The Alternative University invites the freedom of non-conformity by stepping outside of the standard model of learning. This is freedom from the usual structure of courses, degree, exams, maybe from the usual content, and overall, from the landscape of a regular university. By dislocating a few regular ideas about what learning is, it sparks imaginations as to what learning can be and even to what life and our world can be. Because they take the freedom to redesign learning and diverge from the mainstream, the fabric of the resulting learning cultures is more experimental and non-conformist, infecting everyone with creative rebelliousness.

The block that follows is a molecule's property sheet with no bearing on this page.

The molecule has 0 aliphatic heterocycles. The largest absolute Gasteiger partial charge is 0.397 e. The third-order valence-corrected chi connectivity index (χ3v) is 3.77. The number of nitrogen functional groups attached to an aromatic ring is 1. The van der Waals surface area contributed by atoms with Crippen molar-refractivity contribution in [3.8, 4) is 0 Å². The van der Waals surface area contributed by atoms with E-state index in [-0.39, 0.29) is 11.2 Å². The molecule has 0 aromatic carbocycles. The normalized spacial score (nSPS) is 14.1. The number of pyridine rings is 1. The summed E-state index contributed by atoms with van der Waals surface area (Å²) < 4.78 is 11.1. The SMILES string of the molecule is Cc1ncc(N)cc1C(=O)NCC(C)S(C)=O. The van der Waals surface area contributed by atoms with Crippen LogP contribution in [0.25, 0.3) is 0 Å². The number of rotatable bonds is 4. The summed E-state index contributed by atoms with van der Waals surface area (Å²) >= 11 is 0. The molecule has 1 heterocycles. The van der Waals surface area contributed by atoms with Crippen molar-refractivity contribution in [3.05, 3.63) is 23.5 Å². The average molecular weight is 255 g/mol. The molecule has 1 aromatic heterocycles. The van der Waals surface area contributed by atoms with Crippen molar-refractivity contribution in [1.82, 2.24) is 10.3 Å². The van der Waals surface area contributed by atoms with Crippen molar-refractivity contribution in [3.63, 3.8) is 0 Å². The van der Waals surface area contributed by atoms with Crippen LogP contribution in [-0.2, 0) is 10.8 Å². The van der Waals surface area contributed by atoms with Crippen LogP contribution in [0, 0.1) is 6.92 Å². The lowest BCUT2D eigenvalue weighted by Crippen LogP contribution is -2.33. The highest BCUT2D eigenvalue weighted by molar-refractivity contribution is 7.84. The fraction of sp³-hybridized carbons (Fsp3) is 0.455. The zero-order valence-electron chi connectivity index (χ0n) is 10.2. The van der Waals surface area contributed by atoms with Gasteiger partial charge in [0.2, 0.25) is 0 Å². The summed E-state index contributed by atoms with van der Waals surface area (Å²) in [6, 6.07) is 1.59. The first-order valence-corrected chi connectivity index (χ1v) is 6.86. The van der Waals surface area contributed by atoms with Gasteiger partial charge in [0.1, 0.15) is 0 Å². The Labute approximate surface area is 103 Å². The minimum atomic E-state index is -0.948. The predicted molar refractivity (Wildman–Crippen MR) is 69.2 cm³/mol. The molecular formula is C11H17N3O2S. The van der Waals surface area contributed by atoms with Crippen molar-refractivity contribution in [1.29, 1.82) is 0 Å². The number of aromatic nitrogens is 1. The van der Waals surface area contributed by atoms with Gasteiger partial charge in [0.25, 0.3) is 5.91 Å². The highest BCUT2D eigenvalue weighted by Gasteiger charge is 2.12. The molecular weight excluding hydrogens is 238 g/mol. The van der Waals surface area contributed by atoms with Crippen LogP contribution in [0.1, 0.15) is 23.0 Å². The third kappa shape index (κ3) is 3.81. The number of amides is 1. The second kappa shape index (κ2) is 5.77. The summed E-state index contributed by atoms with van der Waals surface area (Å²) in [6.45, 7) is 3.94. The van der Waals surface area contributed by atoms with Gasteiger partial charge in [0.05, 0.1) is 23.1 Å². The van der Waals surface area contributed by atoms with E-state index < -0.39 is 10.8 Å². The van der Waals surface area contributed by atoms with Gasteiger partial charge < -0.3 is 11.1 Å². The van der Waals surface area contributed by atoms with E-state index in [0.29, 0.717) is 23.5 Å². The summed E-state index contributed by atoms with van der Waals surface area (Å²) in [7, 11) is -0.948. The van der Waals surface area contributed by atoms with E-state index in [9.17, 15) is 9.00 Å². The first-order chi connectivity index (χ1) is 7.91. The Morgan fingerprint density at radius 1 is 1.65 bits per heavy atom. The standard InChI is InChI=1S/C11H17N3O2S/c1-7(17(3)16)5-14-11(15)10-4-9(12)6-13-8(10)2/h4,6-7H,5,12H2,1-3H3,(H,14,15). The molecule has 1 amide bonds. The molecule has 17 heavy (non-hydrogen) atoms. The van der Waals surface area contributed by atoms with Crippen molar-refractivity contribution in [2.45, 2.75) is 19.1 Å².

Although it did not work for everybody, the learning model of The Alternative University (of Bucharest) did help many of us to flourish and find our own way. Our main weakness was the financial model which was always shaky and somehow in tension with our learning philosophy. Getting money from grants or sponsorships would defocus us from what our community really needed. Therefore, we tried to develop more the student fees revenue stream and fell into another trap: while our learning philosophy invited and needed people as co-creators, the higher the fees, the more it was drawing us into a consumer – service-provider relationship.